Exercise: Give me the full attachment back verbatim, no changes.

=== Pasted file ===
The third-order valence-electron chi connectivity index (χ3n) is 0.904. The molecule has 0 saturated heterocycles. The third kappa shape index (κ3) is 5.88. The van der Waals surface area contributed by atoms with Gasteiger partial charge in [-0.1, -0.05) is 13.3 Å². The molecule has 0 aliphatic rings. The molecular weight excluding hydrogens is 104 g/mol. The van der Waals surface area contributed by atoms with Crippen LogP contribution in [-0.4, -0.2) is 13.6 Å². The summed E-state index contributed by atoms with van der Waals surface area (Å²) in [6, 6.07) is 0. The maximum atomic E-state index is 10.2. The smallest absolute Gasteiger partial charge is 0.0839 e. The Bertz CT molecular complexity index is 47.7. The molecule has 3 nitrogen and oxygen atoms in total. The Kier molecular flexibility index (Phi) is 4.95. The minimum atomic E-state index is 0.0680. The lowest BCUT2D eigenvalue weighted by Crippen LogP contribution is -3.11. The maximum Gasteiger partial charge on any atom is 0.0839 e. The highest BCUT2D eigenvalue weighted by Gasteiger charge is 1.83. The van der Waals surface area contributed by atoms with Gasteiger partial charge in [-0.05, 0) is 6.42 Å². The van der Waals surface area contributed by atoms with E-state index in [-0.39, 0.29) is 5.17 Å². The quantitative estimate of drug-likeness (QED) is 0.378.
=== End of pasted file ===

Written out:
The third-order valence-electron chi connectivity index (χ3n) is 0.904. The molecule has 0 saturated heterocycles. The third kappa shape index (κ3) is 5.88. The van der Waals surface area contributed by atoms with Gasteiger partial charge in [-0.1, -0.05) is 13.3 Å². The molecule has 0 aliphatic rings. The molecular weight excluding hydrogens is 104 g/mol. The van der Waals surface area contributed by atoms with Crippen LogP contribution in [-0.4, -0.2) is 13.6 Å². The summed E-state index contributed by atoms with van der Waals surface area (Å²) in [6, 6.07) is 0. The maximum atomic E-state index is 10.2. The smallest absolute Gasteiger partial charge is 0.0839 e. The Bertz CT molecular complexity index is 47.7. The molecule has 3 nitrogen and oxygen atoms in total. The Kier molecular flexibility index (Phi) is 4.95. The minimum atomic E-state index is 0.0680. The lowest BCUT2D eigenvalue weighted by Crippen LogP contribution is -3.11. The maximum Gasteiger partial charge on any atom is 0.0839 e. The highest BCUT2D eigenvalue weighted by Gasteiger charge is 1.83. The van der Waals surface area contributed by atoms with Gasteiger partial charge in [-0.05, 0) is 6.42 Å². The van der Waals surface area contributed by atoms with E-state index in [-0.39, 0.29) is 5.17 Å². The quantitative estimate of drug-likeness (QED) is 0.378.